Clinical Ink’s Technology Deployed for Groundbreaking Cannabis Research

JAMA publication demonstrates assessment validity, points to future research and real-world application.

Horsham, Pennsylvania, UNITED STATES


Horsham, PA, Feb. 17, 2022 (GLOBE NEWSWIRE) --

Clinical Ink’s Technology Deployed for Groundbreaking Cannabis Research

 

JAMA publication demonstrates assessment validity, 
points to future research and real-world applications

HORSHAM, Pa.; Feb. 17, 2021 (Business Wire) – Clinical Ink, a global clinical technology company, is excited to announce our Chief Innovation Officer Joan Severson's collaboration on the recently published JAMA Psychiatry paper Driving Performance and Cannabis Users’ Perception of Safety: A Randomized Clinical Trial. Severson was part of the team led by Dr. Thomas Marcotte, Professor and Co-Director of the Center for Medicinal Cannabis Research, at the University of California San Diego.

As the legalization of cannabis expands in the U.S., it is increasingly pressing to effectively measure its effects on users’ health, behavior and community. While breathalyzer tests exist to measure alcohol consumption and the ability to safely drive, no equivalent testing has been developed for cannabis use. In this trial, the team deployed proprietary, digitized assessments from Clinical Ink’s BrainBaseline™ platform to help measure cannabis-related impairment while driving.  

By deploying our BrainBaseline™ assessments with other clinical tests (e.g., blood and urine draws) as well as linking changes in driving simulator performance to the standard field sobriety test, the trial found that cannabis use resulted in “driving decrements," or a worsened composite driving score (CDS) for as much as 4 hours post-use—even though many participants self-reported feeling safe to drive much sooner.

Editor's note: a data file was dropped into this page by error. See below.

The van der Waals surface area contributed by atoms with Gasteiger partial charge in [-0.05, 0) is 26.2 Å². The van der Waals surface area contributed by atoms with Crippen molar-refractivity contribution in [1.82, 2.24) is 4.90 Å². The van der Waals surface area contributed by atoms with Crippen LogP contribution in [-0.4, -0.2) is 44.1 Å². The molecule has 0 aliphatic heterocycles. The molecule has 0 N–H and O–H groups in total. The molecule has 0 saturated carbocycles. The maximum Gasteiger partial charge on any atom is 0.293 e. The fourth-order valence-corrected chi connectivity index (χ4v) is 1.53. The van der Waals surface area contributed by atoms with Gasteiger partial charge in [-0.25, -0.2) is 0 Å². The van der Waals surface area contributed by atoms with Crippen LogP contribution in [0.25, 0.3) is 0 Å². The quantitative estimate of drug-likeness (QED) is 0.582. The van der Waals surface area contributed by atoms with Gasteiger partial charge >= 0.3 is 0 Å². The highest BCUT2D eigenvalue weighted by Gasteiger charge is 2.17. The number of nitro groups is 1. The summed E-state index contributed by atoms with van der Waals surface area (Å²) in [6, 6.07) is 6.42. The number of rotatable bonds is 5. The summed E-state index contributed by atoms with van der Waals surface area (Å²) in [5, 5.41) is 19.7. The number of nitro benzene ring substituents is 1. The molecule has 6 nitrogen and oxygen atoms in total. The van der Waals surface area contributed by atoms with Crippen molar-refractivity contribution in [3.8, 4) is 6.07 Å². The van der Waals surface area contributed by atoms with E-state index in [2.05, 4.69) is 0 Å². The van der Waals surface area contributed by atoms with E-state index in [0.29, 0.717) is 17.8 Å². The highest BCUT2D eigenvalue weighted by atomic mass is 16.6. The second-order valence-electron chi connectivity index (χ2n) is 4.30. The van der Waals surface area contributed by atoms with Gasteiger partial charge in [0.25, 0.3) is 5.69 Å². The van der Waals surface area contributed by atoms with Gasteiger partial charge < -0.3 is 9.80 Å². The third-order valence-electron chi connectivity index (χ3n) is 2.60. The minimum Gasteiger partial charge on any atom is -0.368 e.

Importantly, researchers were not able to correlate users’ driving decrements with the amount of cannabis ingested or THC blood concentration. As a result, the study underscores the need for methods like digital cognitive measurements to effectively assess behavior or impairment due to cannabis use, including in-field testing. 

These findings are the catalyst for expanded cannabis use measures and impact—whether negative or positive. The National Football League (NFL) recently announced $1 million in funding to the same University of California San Diego team for a clinical trial that will leverage our mobile assessments to study the effects of cannabinoids on sports-related injuries, pain management, and recovery.

"This study in JAMA, as well as the NFL award, further validates Clinical Ink’s BrainBaseline™ assessments as multifunctional tools to better measure patients in pressing real-world, real-time contexts,” said Severson. “It also proves the escalating need for advanced technology like ours to aid in expanding clinical discovery.” 

 

About Clinical Ink 

Clinical Ink, a global clinical technology company, offers data certainty from source to submission. Our clinical technology and configurable direct data capture, eCOA, patient engagement, telehealth, eConsent, and instrumented data collection modules provide a suite of solutions for capturing and integrating electronic data from sites, clinicians, caregivers, and patients at its source.  Clinical Ink’s therapeutic-area-specific approach to study design and data capture – with specific expertise in neurocognitive testing – enables more precise scales for cognitive and human factors assessments, including performance, behavior, movement, and all real-world activity. 

 

 

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